Capital Punishment Issues in the U.S. Supreme Court
VII. Right to Impartial Jury/Fair Cross Section (6th Amendment)
Wainwright v. Witt, 469 U.S. 412 (1985) [FindLaw] [Lexis]; Witherspoon v. Illinois, 391 U.S. 510 (1968) [FindLaw], holding that prospective jurors whose views about the death penalty are so strong that they would “prevent or substantially impair the performance of his duties as a juror in accordance with his instructions and his oath” may be excluded for cause from jury service in a capital case. See also Lockhart v. McCree, 476 U.S. 162 (1986) [FindLaw] [Lexis], holding that “death qualification,” or the exclusion for cause of anti-death-penalty prospective jurors under the Witt standard, does not violate either the impartial jury or fair cross-section requirements with respect to the guilt-innocence phase of a capital trial.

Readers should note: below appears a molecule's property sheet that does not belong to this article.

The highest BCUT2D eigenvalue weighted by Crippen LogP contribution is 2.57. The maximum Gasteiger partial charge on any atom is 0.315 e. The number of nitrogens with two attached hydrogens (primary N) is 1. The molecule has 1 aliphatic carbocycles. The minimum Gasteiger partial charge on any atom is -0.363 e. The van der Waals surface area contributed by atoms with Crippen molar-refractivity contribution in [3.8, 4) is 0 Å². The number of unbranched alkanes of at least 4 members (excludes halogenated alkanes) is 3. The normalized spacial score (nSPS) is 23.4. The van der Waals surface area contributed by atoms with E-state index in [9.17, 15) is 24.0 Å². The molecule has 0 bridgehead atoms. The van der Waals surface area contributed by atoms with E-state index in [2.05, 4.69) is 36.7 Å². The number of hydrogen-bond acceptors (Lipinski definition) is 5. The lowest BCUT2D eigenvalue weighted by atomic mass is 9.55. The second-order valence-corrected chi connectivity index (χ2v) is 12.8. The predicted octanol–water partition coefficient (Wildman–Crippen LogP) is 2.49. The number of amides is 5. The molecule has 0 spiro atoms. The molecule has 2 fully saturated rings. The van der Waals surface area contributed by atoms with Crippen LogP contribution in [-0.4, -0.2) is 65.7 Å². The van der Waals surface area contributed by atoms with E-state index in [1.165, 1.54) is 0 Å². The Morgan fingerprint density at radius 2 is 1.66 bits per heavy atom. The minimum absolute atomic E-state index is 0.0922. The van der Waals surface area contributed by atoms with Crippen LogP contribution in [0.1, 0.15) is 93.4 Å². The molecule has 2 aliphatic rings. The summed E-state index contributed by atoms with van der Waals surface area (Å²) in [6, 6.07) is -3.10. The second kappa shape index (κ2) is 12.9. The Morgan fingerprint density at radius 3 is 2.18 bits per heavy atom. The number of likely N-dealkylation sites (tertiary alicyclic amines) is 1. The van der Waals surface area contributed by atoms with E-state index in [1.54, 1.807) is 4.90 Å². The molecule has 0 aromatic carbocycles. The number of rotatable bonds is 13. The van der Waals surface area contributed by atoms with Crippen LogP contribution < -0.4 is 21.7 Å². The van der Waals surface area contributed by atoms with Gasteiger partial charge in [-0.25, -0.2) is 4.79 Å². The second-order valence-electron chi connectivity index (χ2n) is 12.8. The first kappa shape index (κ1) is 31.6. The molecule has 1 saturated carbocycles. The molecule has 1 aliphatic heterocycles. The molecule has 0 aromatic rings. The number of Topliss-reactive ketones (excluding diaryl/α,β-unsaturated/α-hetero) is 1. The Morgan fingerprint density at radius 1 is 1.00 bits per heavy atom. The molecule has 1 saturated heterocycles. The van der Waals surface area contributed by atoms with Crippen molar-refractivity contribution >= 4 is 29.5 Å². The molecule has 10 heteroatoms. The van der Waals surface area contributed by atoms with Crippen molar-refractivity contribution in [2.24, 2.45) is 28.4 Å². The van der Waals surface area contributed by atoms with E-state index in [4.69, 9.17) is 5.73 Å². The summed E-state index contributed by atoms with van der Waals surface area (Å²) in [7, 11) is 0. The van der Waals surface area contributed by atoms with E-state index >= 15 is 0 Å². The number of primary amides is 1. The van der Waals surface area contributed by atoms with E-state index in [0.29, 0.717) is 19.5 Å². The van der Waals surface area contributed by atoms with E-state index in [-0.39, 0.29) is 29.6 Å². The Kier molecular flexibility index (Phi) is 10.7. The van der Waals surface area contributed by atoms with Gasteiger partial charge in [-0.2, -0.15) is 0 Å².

Uttecht v. Brown, 551 U.S. 1 (2007) [FindLaw] the U.S. Supreme Court ruled that a trial judge has “broad discretion” in Witherspoon rulings where, as in this case, the record shows that “there is lengthy questioning of a prospective juror and the trial court has supervised a diligent and thoughtful voir dire.” The U.S. Supreme Court, however, contrasted the careful record in Uttecht with a situation “where the record discloses no basis for a finding of substantial impairment,” and similar deference would not be owed.
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